“Don’t you think you have too many credit cards?” asked The MileLioness, as she walked in on me whispering to my collection again (I was fully-clothed this time).
I gasped. Such blasphemies are not regularly uttered in The MileLion’s Den.
But maybe she had a point. In my younger and more formative years, I was a regular Henry VIII when it came to card cancellations. Once a card outlived its usefulness, it was straight to the guillotine (aka card shredder).
In recent times, however, I’ve gotten lazier. I know that there’s cards I probably should be cancelling, yet can’t find the energy to pick up the phone and get things done.
That all changes now.
The MileLion’s card inventory
For the record, here’s a complete inventory of all 30 credit cards in my name (not including debit cards like Amaze, Revolut and YouTrip).
|AMEX HighFlyer Card||S$301.80||❓Question|
|AMEX KrisFlyer Ascend||S$340.20||❓Question|
|AMEX Platinum Charge||S$1,728||✅ Keep|
|AMEX Platinum Reserve||Free*||✅ Keep|
|CIMB Visa Infinite||Free||❌ Cancel|
|Citi PM Mastercard||S$194.40||✅ Keep|
|Citi Rewards Mastercard||S$194.40||✅ Keep|
|Citi Rewards Visa||S$194.40||✅ Keep|
|DBS Altitude Visa||S$194.40||❌ Cancel|
|DBS Taka AMEX||S$194.40||❌ Cancel|
|DBS WWMC||S$194.40||✅ Keep|
|DBS yuu AMEX||S$194.40||✅ Keep|
|HSBC Revolution||Free||✅ Keep|
|HSBC TravelOne Card||S$194.40||✅ Keep|
|ICBC Global Travel Mastercard||S$150||❌ Cancel|
|KrisFlyer UOB Credit Card||S$194.40||✅ Keep|
|OCBC 90°N Mastercard||S$54||❌ Cancel|
|OCBC 90°N Visa||S$54||❌ Cancel|
|OCBC Premier Visa Infinite||Free||❓Question|
|OCBC Titanium Rewards (Blue)||S$194.40||✅ Keep|
|SC Bonus$aver Card||Free||❌ Cancel|
|SC Journey Card||S$194.40||✅ Keep|
|SC Priority Visa Infinite||S$324||✅ Keep|
|SC Rewards+ Card||S$194.40||❌ Cancel|
|SC Smart Card||Free||❌ Cancel|
|Trust Card||Free||✅ Keep|
|UOB Absolute Cashback Card||S$194.40||❌ Cancel|
|UOB Lady’s Solitaire Card||S$406.60||✅ Keep|
|UOB PPV||S$194.40||✅ Keep|
|UOB Visa Signature||S$216||✅ Keep|
|*Because I held an AMEX Plat Charge prior to 1 November 2022. Anyone who got theirs after this date will need to pay the annual fee.|
Let’s quickly veer off-topic to address some questions that will surely arise.
Aren’t you drowning in annual fees?
Theoretically speaking, my 30 credit cards would have me on the hook for S$6,102 of annual fees every year (still less than an AMEX Centurion, mind!).
But in reality, the only cards I pay annual fees for are:
For every other card, I’ve either been able to get a fee waiver, or am in the first year free honeymoon period. Quite frankly, there’s nothing on my list, other than the AMEX Platinum Charge, that I would consider paying the annual fee for.
Isn’t your credit score nuked?
No again. I’m currently sitting on an AA credit score of 1998 (down from 2000, boo!), per the latest report I have.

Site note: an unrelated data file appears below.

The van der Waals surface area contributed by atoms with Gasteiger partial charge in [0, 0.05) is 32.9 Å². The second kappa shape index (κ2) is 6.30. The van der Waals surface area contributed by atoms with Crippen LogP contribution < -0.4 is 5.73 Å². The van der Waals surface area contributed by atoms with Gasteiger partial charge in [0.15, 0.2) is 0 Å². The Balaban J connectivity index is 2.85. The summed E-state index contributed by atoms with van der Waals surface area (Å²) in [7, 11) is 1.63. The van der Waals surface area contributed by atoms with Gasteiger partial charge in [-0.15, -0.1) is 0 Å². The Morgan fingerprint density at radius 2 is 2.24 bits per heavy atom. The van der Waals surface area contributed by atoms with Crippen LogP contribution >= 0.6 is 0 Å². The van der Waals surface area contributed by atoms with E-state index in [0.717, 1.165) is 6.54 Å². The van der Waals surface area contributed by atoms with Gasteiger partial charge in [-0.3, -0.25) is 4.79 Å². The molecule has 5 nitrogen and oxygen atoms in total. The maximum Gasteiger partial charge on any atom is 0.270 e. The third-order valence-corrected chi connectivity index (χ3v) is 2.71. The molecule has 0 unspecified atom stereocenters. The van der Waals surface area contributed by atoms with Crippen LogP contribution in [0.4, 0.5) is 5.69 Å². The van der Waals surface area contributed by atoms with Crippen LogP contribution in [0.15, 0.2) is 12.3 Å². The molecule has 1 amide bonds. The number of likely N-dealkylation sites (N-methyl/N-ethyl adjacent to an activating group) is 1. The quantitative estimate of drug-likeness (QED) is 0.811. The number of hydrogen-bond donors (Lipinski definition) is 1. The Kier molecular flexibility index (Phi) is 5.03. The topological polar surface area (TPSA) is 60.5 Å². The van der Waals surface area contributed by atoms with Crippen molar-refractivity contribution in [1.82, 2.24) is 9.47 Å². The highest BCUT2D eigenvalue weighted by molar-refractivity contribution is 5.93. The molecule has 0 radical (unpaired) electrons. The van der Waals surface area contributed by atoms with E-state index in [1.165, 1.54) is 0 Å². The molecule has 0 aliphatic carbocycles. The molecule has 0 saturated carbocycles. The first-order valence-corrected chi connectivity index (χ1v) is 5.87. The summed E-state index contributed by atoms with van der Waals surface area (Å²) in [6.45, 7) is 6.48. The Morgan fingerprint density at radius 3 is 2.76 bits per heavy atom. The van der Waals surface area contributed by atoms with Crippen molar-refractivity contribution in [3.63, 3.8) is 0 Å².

That’s because credit score isn’t so much affected by how many cards you have, but rather how often you pay on time, and in full. I have GIRO arrangements servicing all my cards (seriously, where eGIRO?), and I never roll over a balance.
So, with that out of the way, which cards are safe, which are doomed, and which have the scissors of Damocles dangling over them?
All the 4-6 mpd cards
Obviously, I’m not going to give up any of my 4-6 mpd cards. These are the real workhorses, the ones that keep the miles rolling in each month.
I’ve already written about how each of these cards fits into my overall strategy, so I’ll just do a brief recap of who’s who:
|4 mpd||Max S$1K per s. month on online trxns, (ex. travel)|
|4 mpd||Max S$2K per c. month on online trxns.|
|4 mpd||Max S$1K per c. month on dining, groceries, shopping, travel|
|OCBC Titanium Rewards|
|4 mpd||Max S$13.3K per m. year on shopping|
|UOB Lady’s Solitaire|
|6 mpd||Max S$3K per c. month on choice of 2 bonus categories|
|4 mpd||Max S$1.1K per c. month on mobile payments|
|UOB Visa Signature |
|4 mpd||S$1K-2K per s. month on contactless & petrol|
AMEX Platinum Charge
The AMEX Platinum Charge is the most expensive card in my arsenal, and while I’m sure there are differing opinions as to whether it’s worth S$1,728 (much less S$8,157), I’ve always been able to recover my annual fee (and then some).
This card provides me with S$1,354 of annual statement credits, S$780 of COMO vouchers (across principal + two free supp. cards), lounge access (principal + two free supp. cards), a free hotel night, hotel elite status, dining vouchers and other perks.
I certainly miss the good old days where there was Platinum af’FAIR to look forward to, but oh well…
AMEX Platinum Reserve
As an AMEX Platinum Charge cardholder, I’m entitled to a waiver of the usual S$540 annual fee on the AMEX Platinum Reserve (a perk that was discontinued for anyone who applied for the Reserve from 1 November 2022).
This basically gives me an extra:
- S$100 Tower Club voucher
- 2 free bottles of wine at Grand Cru
- 1 free bottle of wine at Napoleon Food & Wine Bar
- 2 night complimentary stay at selected Frasers Hospitality properties worldwide
- Various vouchers for discounted staycations, spa treatments and group dining
I certainly don’t think the benefits are worth paying S$540 for, but if it’s free, of course I’m going to take it.
Citi PremierMiles Card
I’m keeping my Citi PremierMiles Card mainly because of Citi PayAll, a simple way to buy miles from any of Citi’s 10 frequent flyer partners at 1.83 cents each (2.2% admin fee and 1.2 mpd), or even less during one of the regular promotions.
It’s true that I could also use Citi PayAll by virtue of my Citi Rewards Card, but outside of promotions, the default rate would be way too expensive (2.2% admin fee & 0.4 mpd= 5.5 cpm).